Kiln Shell Corrosion


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This paper proposes a simple solution to kiln shell corrosion problems.

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Kiln Shell Corrosion

  1. 1. KILN SHELL CORROSION Ricardo MosciINTRODUCTIONCorrosion of the rotary kiln shell behind the refractory lining has become anincreasingly serious problem for the mineral processing industries. Everyyear millions of dollars are spent in kiln shell replacement. The problem hasescalated with the use of waste fuels loaded with water, chlorine, sulfur,alkali and transition metals in the kiln.Several papers are available on the subject of shell corrosion, however, mostof them concentrate on the mechanism of chemical attack rather than on thesolution of the problem. This article summarizes the mechanism of kiln shellcorrosion and proposes practical solutions to the problem.ECONOMIC IMPACTThe cost of replacing 10 m (33 ft.) of kiln shell, in a 5.6 m (19 ft.) diameterkiln is illustrated in the following table. The kiln had to be stopped after ahole was detected on the shell. The figures correspond to a 2,000 metric tons(2,200 short tons) per day, long dry process kiln. Production Days Lost 15 Lost Production 30.000 metric tons Production Value US$ 2.145.000,00 Shell Replacement Cost US$ 750,000.00 Refractory Repair Cost US$ 182,000.00 Total Cost US$ 3.077.000,00 2002 Values Ricardo Mosci –
  2. 2. CORROSION MECHANISMChlorine, possibly from waste fuels, reacts with Potassium in circulationforming Sylvite (KCl). Sylvite has a very high vapor pressure and itpenetrates through the brickwork open porosity and joints, in vapor form.Next it condenses into liquid and the liquid migrates towards the kiln shellwhere it condenses in cristal form. The Sulphur follows a similar path butSO3 is known to attack CaO in the brick and carry it towards the kiln shellas Anhydrite or even CaS, if the kiln conditions are reducing.Once these salts collect against the carbon steel shell, it only takes a kilnshutdown to get the missing link in the corrosion process: water. Beinghygroscopic, these salts absorb and react with water, providing the anions[SO4]-2, [SO3]-2, Cl-, which in turn attack the steel forming magnetite(Fe3O4), hematite (Fe2O3), pyryte (FeS), goethite (Fe3+O(OH) ). Chlorine isthe oxidizing element and takes part in the corrosion process, but it is rarelyfound attached to iron in corrosion products.Usually the products of oxidation show a layered composition: Wustite(FeO) on the cold face, Magnetite (FeO.Fe2O3) in the middle and Hematite(Fe2O3) towards the brick lining. The problem with these oxides is that theyare porous and consequently cannot protect the steel shell against furtherattack.Figure 1 shows a corroded kiln shell after removal of the brick lining.The corrosion process is in its preliminary stages since the oxides layer isrelatively thin. Figure 1 – Mild corrosion of the kiln shell. Ricardo Mosci –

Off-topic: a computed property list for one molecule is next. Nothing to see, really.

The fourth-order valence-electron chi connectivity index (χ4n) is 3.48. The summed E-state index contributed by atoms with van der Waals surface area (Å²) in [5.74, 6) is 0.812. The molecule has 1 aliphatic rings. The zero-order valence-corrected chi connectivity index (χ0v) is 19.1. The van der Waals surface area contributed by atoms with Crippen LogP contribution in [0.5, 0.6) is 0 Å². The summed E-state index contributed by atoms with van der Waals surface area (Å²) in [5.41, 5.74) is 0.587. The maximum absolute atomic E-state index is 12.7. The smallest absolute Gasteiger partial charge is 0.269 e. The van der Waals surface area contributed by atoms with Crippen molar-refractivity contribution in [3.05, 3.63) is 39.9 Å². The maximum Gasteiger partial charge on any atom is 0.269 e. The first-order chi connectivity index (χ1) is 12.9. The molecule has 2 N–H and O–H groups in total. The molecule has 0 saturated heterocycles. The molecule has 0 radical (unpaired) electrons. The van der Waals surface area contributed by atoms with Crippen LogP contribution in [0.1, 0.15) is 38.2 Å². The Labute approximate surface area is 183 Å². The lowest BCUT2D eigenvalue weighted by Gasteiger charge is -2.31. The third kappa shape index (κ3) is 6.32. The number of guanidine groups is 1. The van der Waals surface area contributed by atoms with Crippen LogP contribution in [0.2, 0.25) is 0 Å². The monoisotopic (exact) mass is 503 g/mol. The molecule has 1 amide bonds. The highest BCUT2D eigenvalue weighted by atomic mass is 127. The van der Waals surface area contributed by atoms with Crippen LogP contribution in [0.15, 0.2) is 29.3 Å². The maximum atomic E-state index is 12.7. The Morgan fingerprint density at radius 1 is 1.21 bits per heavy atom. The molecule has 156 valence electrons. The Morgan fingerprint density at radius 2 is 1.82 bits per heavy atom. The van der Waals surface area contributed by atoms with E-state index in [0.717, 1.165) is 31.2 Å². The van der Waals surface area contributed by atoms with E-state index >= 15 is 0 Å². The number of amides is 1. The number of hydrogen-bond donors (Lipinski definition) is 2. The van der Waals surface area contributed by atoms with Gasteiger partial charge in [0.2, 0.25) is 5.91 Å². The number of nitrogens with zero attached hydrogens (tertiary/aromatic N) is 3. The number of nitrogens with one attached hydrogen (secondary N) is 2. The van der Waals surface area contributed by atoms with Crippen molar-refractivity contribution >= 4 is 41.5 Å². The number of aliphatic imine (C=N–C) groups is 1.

3. 3. Figure 2 is a thermal picture of the kiln shell. The lighter areas in the picturerepresent overheated areas on the shell, prone to severe scaling andoxidation. Although cooler than the lower transition, the area past the 90 ft.mark is more prone to oxidation due to the higher concentration of volatilesin that part of the kiln.Figure 2 – Overheated areas on the kiln shell.Scaling of the kiln shell is a chemical reaction that intensifies withtemperature. Running the kiln on a thin refractory lining, or worse, runningthe kiln with hot spots on the shell can only aggravate the shell corrosionproblem.Figures 3 and 4 show a kiln shell with evident signs of overheating pasttire 1, towards the discharge end. Ricardo Mosci –
  4. 4. Figure 3 – Hot spots on the kiln shell.Chart 1 displays actual residual shell thickness measurements taken with anultrasonic probe. The measurement was made after several cracksdeveloped in the shell in the vicinity of tire II. The chart confirms that thescaling problem is more severe in the hottest zones of the kiln. X-raydiffraction tests performed on the deposit showed high concentrations ofreduced sulfur and ferrous iron, indicating that the kiln was running underreducing conditions in the burning zone. It was later confirmed by the kilnoperator that solid waste fuel was falling on the clinker bed. Figure 4 - Hot spot seen from the inside of the kiln. Ricardo Mosci –